Analysis of the imaging data (22) revealed a similar and significant bilateral BOLD (blood oxygen level–dependent) response in the amygdala during the emotion task in each cohort. In addition, there were significant responses in the bilateral posterior fusiform gyri, inferior parietal lobules, and frontal eye fields—a network of brain regions implicated in face processing (26). Direct comparisons revealed that the response of the right amygdala was significantly greater in the s carrier group compared with the l homozygous group in each cohort (Figs. 2and 3). The laterality of this amygdala difference is consistent with the proposed general role of right hemisphere brain regions in processing faces, as well as recent reports implicating a specific role for the right amygdala in processing angry and fearful facial expressions (27, 28). The responses of regions within the distributed perceptual network, including the right posterior fusiform gyrus, were also greater in the s groups, possibly reflecting excitatory feedback from the amygdala to object-specific processing regions in an effort to improve recognition and refine behavioral responses (20, 29,30). There were no significant effects of gender or a gender-by-genotype interaction for any of these brain responses. Furthermore, the 5-HTT allele–dependent effect on amygdala excitability did not reflect a nonspecific tendency of s allele carriers to overactivate a complex brain response, as a subsequent fMRI analysis of these same subjects, grouped again by 5-HTT genotype, performing a working memory task revealed no significant group differences in any brain regions involved with the task (31).

Figure 2

Genotype-based parametric comparisons illustrating significantly greater activity in the right amygdala of the s group versus the l group in both the first and second cohort. BOLD fMRI responses in the right amygdala (white circle) are shown overlaid onto an averaged structural MRI in the coronal plane through the center of the amygdala. Talairach coordinates and voxel level statistics (P < 0.05, corrected) for the maximal voxel in the right amygdala for the first and second cohort are as follows:x = 24 mm, y = −8 mm,z = −16 mm; cluster size = 4 voxels; voxel level corrected P value = 0.021; T score = 2.89, andx = 28 mm, y = −4 mm,z = −16 mm; cluster size = 2 voxels; voxel level corrected P value = 0.047; T score = 2.03, respectively.

Figure 3

Effect of 5-HTT genotype on right amygdala activity. Bar graphs represent the mean BOLD fMRI percent signal change in a region of interest (ROI) comprising the entire right amygdala in the s (n = 14) and l (n = 14) groups collapsed across both cohorts. Individual circles represent the activity for each subject in this ROI. Consistent with the statistical parametric maps (Fig. 2), which identified significant voxels within the right amygdala, analysis of variance for the entire amygdala ROI, including voxels that were not differentially activated according to statistical parametric mapping, still revealed significant group differences in the mean (±SEM) BOLD fMRI percent signal change [s group = 0.28 ± 0.08 and l group = 0.03 ± 0.05; F(1,26) = 6.84, P = 0.01].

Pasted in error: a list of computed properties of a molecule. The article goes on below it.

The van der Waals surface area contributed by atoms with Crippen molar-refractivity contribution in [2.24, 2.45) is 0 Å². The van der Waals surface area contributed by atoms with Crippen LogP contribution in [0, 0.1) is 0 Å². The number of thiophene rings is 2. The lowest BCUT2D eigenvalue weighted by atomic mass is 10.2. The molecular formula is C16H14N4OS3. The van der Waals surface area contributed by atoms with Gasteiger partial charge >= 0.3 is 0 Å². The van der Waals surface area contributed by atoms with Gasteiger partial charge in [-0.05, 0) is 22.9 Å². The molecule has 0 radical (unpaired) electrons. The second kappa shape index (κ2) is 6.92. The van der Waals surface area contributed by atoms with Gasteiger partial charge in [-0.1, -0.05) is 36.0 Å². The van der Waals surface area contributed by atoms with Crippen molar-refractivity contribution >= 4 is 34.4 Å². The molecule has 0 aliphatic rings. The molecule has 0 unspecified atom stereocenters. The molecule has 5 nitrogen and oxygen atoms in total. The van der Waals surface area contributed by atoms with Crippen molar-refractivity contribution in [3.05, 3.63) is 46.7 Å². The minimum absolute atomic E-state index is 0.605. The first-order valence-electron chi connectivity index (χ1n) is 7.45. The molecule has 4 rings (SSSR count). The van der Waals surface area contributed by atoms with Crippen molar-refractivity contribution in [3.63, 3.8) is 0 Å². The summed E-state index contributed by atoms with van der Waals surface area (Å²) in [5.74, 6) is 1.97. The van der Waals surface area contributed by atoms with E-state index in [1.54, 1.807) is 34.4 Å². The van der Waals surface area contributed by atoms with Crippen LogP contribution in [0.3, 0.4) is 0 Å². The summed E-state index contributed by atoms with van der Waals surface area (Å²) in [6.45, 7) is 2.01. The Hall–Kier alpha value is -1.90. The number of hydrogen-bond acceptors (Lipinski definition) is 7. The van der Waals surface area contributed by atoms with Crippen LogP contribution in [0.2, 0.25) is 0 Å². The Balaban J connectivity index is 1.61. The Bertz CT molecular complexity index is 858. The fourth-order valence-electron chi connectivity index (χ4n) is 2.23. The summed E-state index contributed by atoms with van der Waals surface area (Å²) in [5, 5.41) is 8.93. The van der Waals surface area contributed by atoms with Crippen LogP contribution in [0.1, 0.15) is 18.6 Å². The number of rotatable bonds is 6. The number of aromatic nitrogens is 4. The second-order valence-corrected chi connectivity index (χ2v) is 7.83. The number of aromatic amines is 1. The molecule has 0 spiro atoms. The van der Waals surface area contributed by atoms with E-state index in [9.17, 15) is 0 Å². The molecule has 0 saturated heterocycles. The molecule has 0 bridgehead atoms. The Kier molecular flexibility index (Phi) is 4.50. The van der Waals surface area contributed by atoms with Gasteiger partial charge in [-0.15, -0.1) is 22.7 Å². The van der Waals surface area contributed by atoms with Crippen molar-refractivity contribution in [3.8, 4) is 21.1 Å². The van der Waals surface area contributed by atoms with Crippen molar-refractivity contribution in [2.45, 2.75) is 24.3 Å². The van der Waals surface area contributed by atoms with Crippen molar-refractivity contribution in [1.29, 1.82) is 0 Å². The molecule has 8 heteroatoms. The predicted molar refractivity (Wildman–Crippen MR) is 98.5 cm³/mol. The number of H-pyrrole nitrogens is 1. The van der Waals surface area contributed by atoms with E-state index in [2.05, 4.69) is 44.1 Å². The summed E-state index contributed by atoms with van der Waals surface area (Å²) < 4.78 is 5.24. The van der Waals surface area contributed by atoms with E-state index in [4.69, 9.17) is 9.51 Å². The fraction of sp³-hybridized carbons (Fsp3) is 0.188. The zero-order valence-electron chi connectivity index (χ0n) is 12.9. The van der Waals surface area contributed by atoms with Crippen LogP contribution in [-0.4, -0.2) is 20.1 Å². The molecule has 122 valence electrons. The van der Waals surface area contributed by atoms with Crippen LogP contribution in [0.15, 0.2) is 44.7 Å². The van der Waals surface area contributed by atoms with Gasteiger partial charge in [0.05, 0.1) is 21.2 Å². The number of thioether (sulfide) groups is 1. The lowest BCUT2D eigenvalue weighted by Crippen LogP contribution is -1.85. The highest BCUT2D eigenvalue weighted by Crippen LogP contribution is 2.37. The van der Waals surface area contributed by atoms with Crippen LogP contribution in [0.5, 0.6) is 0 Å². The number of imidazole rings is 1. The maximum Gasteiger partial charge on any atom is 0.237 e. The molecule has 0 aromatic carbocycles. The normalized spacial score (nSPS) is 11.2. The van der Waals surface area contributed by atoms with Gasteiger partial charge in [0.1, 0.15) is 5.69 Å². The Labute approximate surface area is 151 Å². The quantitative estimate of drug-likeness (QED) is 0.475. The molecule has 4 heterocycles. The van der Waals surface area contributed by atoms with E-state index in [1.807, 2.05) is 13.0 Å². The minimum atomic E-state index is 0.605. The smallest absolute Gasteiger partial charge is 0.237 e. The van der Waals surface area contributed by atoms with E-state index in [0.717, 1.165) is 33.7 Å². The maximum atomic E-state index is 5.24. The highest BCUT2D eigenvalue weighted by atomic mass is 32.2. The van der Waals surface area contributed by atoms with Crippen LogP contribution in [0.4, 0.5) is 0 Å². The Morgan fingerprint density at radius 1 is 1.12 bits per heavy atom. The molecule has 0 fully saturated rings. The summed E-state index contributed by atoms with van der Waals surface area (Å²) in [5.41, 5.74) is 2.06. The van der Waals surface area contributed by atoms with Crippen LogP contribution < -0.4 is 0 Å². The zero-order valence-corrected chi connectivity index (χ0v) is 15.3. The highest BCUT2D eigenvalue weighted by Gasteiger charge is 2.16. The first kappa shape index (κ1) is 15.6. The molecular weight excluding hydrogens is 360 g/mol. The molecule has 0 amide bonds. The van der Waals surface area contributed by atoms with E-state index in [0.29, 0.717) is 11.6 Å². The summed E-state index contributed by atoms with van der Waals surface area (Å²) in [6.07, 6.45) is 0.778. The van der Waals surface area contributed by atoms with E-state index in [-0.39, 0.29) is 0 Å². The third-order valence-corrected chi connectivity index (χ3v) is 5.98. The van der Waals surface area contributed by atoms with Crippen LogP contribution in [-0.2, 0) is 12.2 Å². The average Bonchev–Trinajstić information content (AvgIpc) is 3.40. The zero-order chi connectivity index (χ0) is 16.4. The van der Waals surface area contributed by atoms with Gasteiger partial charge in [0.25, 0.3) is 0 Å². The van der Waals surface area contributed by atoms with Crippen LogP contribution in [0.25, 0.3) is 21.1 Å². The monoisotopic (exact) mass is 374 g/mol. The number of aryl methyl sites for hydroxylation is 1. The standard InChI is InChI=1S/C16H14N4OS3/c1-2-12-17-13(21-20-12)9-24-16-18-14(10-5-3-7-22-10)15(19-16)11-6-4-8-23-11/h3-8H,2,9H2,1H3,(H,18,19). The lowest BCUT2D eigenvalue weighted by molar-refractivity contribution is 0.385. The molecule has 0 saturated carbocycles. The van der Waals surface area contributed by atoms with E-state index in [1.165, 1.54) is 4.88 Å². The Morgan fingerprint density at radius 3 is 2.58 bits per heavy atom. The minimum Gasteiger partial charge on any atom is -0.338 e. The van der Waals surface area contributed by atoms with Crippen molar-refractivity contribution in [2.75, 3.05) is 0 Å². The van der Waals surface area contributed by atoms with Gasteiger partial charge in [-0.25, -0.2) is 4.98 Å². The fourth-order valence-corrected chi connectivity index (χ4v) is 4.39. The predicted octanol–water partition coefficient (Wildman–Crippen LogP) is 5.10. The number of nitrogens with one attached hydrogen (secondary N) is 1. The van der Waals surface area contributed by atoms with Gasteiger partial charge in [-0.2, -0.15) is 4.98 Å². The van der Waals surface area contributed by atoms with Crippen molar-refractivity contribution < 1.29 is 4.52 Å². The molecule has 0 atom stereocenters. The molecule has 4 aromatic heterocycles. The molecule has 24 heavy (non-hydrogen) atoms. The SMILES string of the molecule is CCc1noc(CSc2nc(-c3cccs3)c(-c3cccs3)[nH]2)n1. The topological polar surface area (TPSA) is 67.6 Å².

The genotype groups did not differ in performance (accuracy and reaction time) on the emotion task (32), indicating that general attentional, perceptual, and cognitive phenomena did not contribute to the observed amygdala differences. The lack of a genotype effect on the brain response during the working memory task further supports the conclusion that the results are not driven by nonspecific factors. Moreover, there were no significant group differences in anxiety-like or fear-related traits, as indexed by the Tridimensional Personality Questionnaire (33). However, given the small effect (3 to 4%) of this 5-HTT polymorphism on behavior in previous studies (2), a lack of significant genotype differences in these personality traits is not surprising in view of the considerable individual variability in these measures and our relatively small sample size.

The heightened amygdala response of individuals possessing the s allele most likely reflects increased neuronal excitability leading to larger local field potentials and subsequent increases in the BOLD fMRI signal (34). Relatively increased amygdala neuronal excitability in s carriers may result from the relatively decreased 5-HTT expression and increased available synaptic 5-HT acting on excitatory 5-HT receptor subtypes (35). Such heightened amygdala activity might also reflect partial desensitization of inhibitory 5-HT1A receptors following increased synaptic 5-HT (36). Furthermore, the differential response of the amygdala that we observed in adult subjects may be rooted in early postnatal developmental processes that are critical for establishing emotional behavior and are influenced by serotonergic neurotransmission (37).

Our results directly implicate a genetically determined link between 5-HTT function and the response of brain regions critical for emotion processing. Specifically, individuals carrying the less efficient s allele of the 5-HTT gene promoter exhibit an increased amygdala response to fearful stimuli compared with those homozygous for the l allele. Thus, the increased anxiety and fear associated with individuals possessing the s allele may reflect the hyperresponsiveness of their amygdala to relevant environmental stimuli. Such genetically driven variation in 5-HTT function and subsequent amygdala reactivity may also contribute to previously reported abnormalities of the serotonergic system in depression and suicidal behavior (38). The differences we describe at the neurobiological level were marked in a relatively small sample population in the absence of significant differences in behavioral measures of personality, underscoring the power of a direct assay of brain function (i.e., fMRI) to identify a phenotype related to a functional polymorphism in a gene likely important for human emotion. The application of such techniques appears to provide a unique opportunity to explore and evaluate the functional impact of brain-relevant genetic polymorphisms more rapidly and with greater sensitivity than existing behavioral assessments (39).

  • * To whom correspondence should be addressed at Clinical Brain Disorders Branch, National Institute of Mental Health, 10 Center Drive, Room 4S235, Bethesda, MD 20892–1384, USA. E-mail: weinberd{at}